Will high-rises dominate Coffs Harbour skyline?



MICHAEL Lamont does not believe Coffs Harbour residents want to see high-rises take over their city, yet he is worried that may well be what could happen with Coffs Harbour City Council's settlement strategy.

So the chairman of Urban Development Institute of Australia (UDIA) NSW urges residents to take part in a discussion on whether we are ready for this 'compact city' scenario.

"The region's potential may be limited by the concrete kerbs of the Pacific Highway," Mr Lamont said.

"When the new alignment for the Pacific Highway is complete it could well form an artificial barrier to the orderly expansion of the urban areas.

"The future of the North Boambee Valley has become a prime example of how the orderly planning and development that has occurred over the past 20 years via the leadership of council could be jeopardised in the future. The recent preferred route for the future Pacific Highway, which passes through the valley, is now being promoted as the western limit of urbanisation.

"The respected demographer Bernard Salt has stated that the projected population growth of Coffs Harbour over the next 25 years is expected to be around 100,000 people. Coffs Harbour Council, however, is forecasting an increase of only 33,000 people over the same period. This means that council has decided to plan for only one third of the city's potential, despite the obvious demand for living space in the area."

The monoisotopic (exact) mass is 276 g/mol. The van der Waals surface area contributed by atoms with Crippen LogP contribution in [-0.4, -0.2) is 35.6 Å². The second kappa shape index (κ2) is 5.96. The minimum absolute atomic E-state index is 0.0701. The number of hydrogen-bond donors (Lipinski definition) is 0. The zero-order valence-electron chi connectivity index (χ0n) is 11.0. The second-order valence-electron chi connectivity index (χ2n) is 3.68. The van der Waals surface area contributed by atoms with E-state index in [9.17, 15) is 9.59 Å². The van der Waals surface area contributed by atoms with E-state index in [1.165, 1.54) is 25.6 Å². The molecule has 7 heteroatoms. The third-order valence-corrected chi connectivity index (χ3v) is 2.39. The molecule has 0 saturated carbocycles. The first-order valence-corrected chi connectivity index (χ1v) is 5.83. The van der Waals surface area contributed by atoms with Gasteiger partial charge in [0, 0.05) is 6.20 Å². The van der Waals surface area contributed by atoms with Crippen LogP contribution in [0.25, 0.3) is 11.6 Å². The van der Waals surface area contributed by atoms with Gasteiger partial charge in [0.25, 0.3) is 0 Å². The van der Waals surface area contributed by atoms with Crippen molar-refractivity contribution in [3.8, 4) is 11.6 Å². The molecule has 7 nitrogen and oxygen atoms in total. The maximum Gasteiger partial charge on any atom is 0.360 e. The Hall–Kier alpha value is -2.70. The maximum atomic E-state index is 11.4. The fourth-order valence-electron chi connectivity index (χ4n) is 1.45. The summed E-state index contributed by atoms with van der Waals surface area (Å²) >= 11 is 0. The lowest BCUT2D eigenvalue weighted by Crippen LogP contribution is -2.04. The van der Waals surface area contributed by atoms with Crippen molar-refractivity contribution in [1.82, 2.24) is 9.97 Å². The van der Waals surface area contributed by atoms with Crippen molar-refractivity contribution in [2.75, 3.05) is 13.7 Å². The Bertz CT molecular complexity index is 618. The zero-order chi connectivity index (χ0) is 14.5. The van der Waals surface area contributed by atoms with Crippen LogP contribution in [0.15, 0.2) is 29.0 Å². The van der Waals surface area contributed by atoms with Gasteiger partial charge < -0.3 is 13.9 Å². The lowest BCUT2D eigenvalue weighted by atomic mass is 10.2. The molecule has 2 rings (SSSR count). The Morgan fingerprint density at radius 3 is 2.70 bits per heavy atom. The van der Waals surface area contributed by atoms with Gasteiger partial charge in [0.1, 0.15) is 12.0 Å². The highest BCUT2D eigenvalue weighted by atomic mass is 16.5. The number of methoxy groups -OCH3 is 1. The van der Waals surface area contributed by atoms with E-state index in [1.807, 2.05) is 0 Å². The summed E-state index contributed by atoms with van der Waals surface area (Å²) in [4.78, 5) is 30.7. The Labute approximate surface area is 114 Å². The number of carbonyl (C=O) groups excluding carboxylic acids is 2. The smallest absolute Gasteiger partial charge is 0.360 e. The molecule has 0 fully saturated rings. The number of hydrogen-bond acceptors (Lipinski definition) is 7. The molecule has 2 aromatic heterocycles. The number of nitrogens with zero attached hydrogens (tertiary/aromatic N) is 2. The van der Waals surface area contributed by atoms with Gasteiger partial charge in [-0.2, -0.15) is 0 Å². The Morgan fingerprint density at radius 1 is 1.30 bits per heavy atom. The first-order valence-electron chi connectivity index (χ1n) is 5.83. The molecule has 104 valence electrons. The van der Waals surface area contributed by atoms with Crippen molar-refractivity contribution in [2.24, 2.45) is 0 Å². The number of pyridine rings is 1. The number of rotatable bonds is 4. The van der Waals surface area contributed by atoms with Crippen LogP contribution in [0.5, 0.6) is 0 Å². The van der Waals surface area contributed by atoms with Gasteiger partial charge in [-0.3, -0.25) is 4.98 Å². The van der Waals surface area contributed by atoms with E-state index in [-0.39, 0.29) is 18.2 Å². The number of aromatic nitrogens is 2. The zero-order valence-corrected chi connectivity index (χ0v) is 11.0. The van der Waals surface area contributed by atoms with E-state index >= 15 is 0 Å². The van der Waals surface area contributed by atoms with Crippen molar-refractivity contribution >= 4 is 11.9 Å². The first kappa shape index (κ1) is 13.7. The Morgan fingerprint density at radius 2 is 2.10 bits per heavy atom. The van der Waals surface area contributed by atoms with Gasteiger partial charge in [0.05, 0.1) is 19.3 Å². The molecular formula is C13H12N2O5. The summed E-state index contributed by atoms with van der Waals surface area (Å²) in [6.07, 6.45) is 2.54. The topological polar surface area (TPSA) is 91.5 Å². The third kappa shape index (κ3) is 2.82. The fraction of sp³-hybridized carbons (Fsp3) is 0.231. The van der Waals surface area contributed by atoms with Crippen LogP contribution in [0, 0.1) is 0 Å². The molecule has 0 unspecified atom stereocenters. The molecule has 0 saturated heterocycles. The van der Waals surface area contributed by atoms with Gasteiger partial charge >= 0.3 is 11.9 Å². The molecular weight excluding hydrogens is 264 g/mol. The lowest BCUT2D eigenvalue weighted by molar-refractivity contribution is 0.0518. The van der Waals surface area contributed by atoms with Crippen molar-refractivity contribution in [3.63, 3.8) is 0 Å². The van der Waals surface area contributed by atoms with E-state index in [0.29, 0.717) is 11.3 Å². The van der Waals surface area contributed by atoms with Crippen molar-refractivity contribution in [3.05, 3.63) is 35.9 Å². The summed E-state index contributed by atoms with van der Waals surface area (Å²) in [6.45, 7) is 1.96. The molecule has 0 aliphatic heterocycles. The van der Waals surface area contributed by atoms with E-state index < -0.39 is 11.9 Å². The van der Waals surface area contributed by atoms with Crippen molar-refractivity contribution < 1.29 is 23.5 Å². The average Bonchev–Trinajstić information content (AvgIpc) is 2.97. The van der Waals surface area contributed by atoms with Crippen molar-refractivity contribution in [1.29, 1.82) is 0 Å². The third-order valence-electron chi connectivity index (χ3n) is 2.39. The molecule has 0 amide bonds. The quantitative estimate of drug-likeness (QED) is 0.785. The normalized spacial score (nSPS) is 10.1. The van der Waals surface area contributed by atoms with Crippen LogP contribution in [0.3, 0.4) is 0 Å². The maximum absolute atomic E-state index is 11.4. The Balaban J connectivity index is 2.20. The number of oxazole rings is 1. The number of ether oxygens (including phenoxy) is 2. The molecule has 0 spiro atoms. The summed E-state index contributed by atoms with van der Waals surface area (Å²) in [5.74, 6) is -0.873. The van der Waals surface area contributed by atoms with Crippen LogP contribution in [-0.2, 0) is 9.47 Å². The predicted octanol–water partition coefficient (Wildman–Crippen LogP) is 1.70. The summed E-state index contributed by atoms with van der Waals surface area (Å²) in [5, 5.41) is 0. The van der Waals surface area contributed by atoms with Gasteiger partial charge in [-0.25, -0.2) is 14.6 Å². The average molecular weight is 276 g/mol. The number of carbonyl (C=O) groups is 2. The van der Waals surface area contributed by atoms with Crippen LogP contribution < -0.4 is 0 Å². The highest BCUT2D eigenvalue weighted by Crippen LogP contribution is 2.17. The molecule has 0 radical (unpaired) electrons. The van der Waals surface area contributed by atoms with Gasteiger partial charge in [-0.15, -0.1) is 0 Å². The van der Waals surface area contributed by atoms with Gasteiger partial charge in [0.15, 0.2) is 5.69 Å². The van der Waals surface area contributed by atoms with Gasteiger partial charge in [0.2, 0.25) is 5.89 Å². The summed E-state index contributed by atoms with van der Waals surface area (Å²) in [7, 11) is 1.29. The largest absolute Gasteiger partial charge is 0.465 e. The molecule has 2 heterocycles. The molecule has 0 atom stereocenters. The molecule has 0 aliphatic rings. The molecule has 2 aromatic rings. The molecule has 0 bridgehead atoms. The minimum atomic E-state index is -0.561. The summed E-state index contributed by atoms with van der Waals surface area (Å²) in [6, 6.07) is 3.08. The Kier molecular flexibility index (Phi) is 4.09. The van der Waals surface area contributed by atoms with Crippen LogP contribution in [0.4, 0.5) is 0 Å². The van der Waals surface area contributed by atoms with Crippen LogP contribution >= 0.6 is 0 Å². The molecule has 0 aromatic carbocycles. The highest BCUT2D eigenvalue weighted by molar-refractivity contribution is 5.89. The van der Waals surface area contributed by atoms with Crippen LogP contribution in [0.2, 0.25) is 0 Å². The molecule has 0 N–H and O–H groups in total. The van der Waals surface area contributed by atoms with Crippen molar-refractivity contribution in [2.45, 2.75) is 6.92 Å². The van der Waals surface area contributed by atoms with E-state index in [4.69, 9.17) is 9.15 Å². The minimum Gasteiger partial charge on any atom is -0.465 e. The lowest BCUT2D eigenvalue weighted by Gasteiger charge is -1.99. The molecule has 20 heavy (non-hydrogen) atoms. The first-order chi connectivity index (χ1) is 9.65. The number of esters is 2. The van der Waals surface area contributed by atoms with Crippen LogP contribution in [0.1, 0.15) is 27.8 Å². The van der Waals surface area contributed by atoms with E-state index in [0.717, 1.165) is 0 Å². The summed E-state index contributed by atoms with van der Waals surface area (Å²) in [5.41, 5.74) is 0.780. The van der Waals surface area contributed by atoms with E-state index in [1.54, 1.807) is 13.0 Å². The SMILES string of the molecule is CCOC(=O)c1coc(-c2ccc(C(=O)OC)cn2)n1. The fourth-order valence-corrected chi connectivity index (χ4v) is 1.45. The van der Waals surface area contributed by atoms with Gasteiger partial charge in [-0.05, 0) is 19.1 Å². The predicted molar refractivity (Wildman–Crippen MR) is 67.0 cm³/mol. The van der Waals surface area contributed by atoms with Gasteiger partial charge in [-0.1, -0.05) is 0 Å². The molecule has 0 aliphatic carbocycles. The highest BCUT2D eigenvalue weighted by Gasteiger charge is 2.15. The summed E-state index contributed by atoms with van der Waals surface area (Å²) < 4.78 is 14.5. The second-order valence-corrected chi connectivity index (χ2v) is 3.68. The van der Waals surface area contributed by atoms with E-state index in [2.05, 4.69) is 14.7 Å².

Around 80 per cent of new dwellings built to accommodate the increase in population will be located in existing residential areas to satisfy the terms of the compact city scenario.

Mr Lamont said that he could not comprehend the rationale for such a radical planning philosophy and questioned its responsiveness to community wishes and market expectations.

"Towers of steel and glass are not part of the seachange dream. I cannot see Coffs Harbour residents accepting this," he said.

Professor Ed Blakely, Chair of Urban and Regional Planning at Sydney University will speak at the discussion, joined by Clyde Treadwell from Coffs Harbour City Council who will give an update on the settlement strategy, and Steve Murray, north coast regional director for the Department of Planning who will give an update on the Mid North Coast Planning Strategy.

The discussion ? Is the North Coast ready for a compact city? ? will be held on Wednesday, May 10 from 1.45pm at Pelican Beach Resort. Cost is $60 for non-members and $40 for members. To register visit www.udia-nsw.com.au or call 9868 3677.



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